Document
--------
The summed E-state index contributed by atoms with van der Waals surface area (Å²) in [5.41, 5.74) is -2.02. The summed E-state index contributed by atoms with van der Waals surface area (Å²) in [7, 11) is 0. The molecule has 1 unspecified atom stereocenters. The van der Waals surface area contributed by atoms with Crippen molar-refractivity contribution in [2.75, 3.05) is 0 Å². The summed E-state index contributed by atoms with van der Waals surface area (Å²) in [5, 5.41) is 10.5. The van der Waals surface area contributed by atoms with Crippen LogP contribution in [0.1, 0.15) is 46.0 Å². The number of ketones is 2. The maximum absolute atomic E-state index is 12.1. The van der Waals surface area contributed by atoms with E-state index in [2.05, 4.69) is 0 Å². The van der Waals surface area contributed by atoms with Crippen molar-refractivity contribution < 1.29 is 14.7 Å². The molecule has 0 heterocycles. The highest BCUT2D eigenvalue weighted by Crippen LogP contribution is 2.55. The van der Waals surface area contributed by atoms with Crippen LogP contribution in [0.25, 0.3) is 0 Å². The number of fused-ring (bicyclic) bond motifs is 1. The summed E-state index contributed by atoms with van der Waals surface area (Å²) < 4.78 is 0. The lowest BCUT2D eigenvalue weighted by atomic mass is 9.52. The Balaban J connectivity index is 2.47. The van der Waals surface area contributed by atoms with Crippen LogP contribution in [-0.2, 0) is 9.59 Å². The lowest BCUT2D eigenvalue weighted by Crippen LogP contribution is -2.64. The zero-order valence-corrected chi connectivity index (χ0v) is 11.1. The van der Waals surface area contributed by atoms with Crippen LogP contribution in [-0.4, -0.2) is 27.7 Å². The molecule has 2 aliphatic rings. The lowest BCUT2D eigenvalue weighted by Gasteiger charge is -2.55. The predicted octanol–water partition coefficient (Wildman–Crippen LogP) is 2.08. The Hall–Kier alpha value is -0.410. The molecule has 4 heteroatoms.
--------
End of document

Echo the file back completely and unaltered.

The summed E-state index contributed by atoms with van der Waals surface area (Å²) in [5.41, 5.74) is -2.02. The summed E-state index contributed by atoms with van der Waals surface area (Å²) in [7, 11) is 0. The molecule has 1 unspecified atom stereocenters. The van der Waals surface area contributed by atoms with Crippen molar-refractivity contribution in [2.75, 3.05) is 0 Å². The summed E-state index contributed by atoms with van der Waals surface area (Å²) in [5, 5.41) is 10.5. The van der Waals surface area contributed by atoms with Crippen LogP contribution in [0.1, 0.15) is 46.0 Å². The number of ketones is 2. The maximum absolute atomic E-state index is 12.1. The van der Waals surface area contributed by atoms with E-state index in [2.05, 4.69) is 0 Å². The van der Waals surface area contributed by atoms with Crippen molar-refractivity contribution < 1.29 is 14.7 Å². The molecule has 0 heterocycles. The highest BCUT2D eigenvalue weighted by Crippen LogP contribution is 2.55. The van der Waals surface area contributed by atoms with Crippen LogP contribution in [0.25, 0.3) is 0 Å². The number of fused-ring (bicyclic) bond motifs is 1. The summed E-state index contributed by atoms with van der Waals surface area (Å²) < 4.78 is 0. The lowest BCUT2D eigenvalue weighted by atomic mass is 9.52. The Balaban J connectivity index is 2.47. The van der Waals surface area contributed by atoms with Crippen LogP contribution in [-0.2, 0) is 9.59 Å². The lowest BCUT2D eigenvalue weighted by Crippen LogP contribution is -2.64. The zero-order valence-corrected chi connectivity index (χ0v) is 11.1. The van der Waals surface area contributed by atoms with Crippen LogP contribution in [-0.4, -0.2) is 27.7 Å². The molecule has 2 aliphatic rings. The lowest BCUT2D eigenvalue weighted by Gasteiger charge is -2.55. The predicted octanol–water partition coefficient (Wildman–Crippen LogP) is 2.08. The Hall–Kier alpha value is -0.410. The molecule has 4 heteroatoms.